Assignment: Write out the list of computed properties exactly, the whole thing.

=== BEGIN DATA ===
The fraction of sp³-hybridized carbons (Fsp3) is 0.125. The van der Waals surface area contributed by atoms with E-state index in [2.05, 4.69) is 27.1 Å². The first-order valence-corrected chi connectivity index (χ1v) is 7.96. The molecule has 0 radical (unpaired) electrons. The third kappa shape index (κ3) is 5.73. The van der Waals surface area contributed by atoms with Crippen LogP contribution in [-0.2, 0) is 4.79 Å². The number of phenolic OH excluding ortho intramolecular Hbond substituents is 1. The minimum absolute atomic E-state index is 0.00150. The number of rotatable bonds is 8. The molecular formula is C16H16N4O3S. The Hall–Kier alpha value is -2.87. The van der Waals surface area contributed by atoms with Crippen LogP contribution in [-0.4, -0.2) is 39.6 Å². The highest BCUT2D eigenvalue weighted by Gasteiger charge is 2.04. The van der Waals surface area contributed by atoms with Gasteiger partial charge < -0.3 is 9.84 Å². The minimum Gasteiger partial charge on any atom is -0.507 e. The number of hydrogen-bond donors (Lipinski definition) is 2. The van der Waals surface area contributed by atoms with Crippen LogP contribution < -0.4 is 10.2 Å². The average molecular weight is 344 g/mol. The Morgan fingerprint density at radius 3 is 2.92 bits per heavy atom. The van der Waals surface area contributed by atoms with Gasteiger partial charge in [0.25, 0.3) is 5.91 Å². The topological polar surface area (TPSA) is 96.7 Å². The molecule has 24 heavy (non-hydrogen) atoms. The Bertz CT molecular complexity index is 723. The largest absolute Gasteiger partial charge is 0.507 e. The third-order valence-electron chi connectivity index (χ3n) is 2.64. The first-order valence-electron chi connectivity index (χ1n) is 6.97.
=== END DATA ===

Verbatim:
The fraction of sp³-hybridized carbons (Fsp3) is 0.125. The van der Waals surface area contributed by atoms with E-state index in [2.05, 4.69) is 27.1 Å². The first-order valence-corrected chi connectivity index (χ1v) is 7.96. The molecule has 0 radical (unpaired) electrons. The third kappa shape index (κ3) is 5.73. The van der Waals surface area contributed by atoms with Crippen LogP contribution in [-0.2, 0) is 4.79 Å². The number of phenolic OH excluding ortho intramolecular Hbond substituents is 1. The minimum absolute atomic E-state index is 0.00150. The number of rotatable bonds is 8. The molecular formula is C16H16N4O3S. The Hall–Kier alpha value is -2.87. The van der Waals surface area contributed by atoms with Crippen LogP contribution in [-0.4, -0.2) is 39.6 Å². The highest BCUT2D eigenvalue weighted by Gasteiger charge is 2.04. The van der Waals surface area contributed by atoms with Gasteiger partial charge < -0.3 is 9.84 Å². The minimum Gasteiger partial charge on any atom is -0.507 e. The number of hydrogen-bond donors (Lipinski definition) is 2. The van der Waals surface area contributed by atoms with Crippen LogP contribution < -0.4 is 10.2 Å². The average molecular weight is 344 g/mol. The Morgan fingerprint density at radius 3 is 2.92 bits per heavy atom. The van der Waals surface area contributed by atoms with Gasteiger partial charge in [0.25, 0.3) is 5.91 Å². The topological polar surface area (TPSA) is 96.7 Å². The molecule has 24 heavy (non-hydrogen) atoms. The Bertz CT molecular complexity index is 723. The largest absolute Gasteiger partial charge is 0.507 e. The third-order valence-electron chi connectivity index (χ3n) is 2.64. The first-order valence-electron chi connectivity index (χ1n) is 6.97.